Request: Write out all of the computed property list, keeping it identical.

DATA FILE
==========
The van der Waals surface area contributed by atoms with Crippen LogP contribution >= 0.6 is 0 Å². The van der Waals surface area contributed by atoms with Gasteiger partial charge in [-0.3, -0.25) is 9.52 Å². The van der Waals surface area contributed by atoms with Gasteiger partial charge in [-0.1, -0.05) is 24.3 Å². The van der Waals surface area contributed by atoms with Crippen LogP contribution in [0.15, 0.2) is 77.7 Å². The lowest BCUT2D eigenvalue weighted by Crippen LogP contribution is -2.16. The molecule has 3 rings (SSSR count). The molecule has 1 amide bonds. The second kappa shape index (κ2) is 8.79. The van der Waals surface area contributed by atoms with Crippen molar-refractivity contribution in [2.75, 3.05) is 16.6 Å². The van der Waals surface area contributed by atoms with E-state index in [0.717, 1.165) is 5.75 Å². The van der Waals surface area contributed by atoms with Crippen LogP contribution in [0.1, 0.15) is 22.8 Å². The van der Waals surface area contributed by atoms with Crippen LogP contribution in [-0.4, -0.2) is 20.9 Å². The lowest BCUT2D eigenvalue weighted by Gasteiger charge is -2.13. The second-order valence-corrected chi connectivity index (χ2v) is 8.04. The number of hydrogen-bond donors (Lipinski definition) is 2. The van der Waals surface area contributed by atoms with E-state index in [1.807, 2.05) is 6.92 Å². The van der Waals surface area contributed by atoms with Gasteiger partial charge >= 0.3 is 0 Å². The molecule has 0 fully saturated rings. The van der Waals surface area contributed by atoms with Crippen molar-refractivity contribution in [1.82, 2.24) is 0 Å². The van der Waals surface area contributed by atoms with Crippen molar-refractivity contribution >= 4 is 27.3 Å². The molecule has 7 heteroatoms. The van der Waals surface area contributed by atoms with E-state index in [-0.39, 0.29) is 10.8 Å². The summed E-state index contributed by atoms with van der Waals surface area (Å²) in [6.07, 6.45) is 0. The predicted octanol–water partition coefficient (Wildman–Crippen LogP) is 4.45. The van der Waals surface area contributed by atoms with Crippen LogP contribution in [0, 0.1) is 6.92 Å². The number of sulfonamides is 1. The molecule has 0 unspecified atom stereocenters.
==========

The van der Waals surface area contributed by atoms with Crippen LogP contribution >= 0.6 is 0 Å². The van der Waals surface area contributed by atoms with Gasteiger partial charge in [-0.3, -0.25) is 9.52 Å². The van der Waals surface area contributed by atoms with Gasteiger partial charge in [-0.1, -0.05) is 24.3 Å². The van der Waals surface area contributed by atoms with Crippen LogP contribution in [0.15, 0.2) is 77.7 Å². The lowest BCUT2D eigenvalue weighted by Crippen LogP contribution is -2.16. The molecule has 3 rings (SSSR count). The molecule has 1 amide bonds. The second kappa shape index (κ2) is 8.79. The van der Waals surface area contributed by atoms with Crippen molar-refractivity contribution in [2.75, 3.05) is 16.6 Å². The van der Waals surface area contributed by atoms with E-state index in [0.717, 1.165) is 5.75 Å². The van der Waals surface area contributed by atoms with Crippen LogP contribution in [0.1, 0.15) is 22.8 Å². The van der Waals surface area contributed by atoms with Crippen LogP contribution in [-0.4, -0.2) is 20.9 Å². The lowest BCUT2D eigenvalue weighted by Gasteiger charge is -2.13. The second-order valence-corrected chi connectivity index (χ2v) is 8.04. The number of hydrogen-bond donors (Lipinski definition) is 2. The van der Waals surface area contributed by atoms with E-state index in [1.807, 2.05) is 6.92 Å². The van der Waals surface area contributed by atoms with Gasteiger partial charge >= 0.3 is 0 Å². The molecule has 0 fully saturated rings. The van der Waals surface area contributed by atoms with Crippen molar-refractivity contribution in [1.82, 2.24) is 0 Å². The van der Waals surface area contributed by atoms with Crippen molar-refractivity contribution >= 4 is 27.3 Å². The molecule has 7 heteroatoms. The van der Waals surface area contributed by atoms with E-state index in [-0.39, 0.29) is 10.8 Å². The summed E-state index contributed by atoms with van der Waals surface area (Å²) in [6.07, 6.45) is 0. The predicted octanol–water partition coefficient (Wildman–Crippen LogP) is 4.45. The van der Waals surface area contributed by atoms with Crippen LogP contribution in [0, 0.1) is 6.92 Å². The number of sulfonamides is 1. The molecule has 0 unspecified atom stereocenters.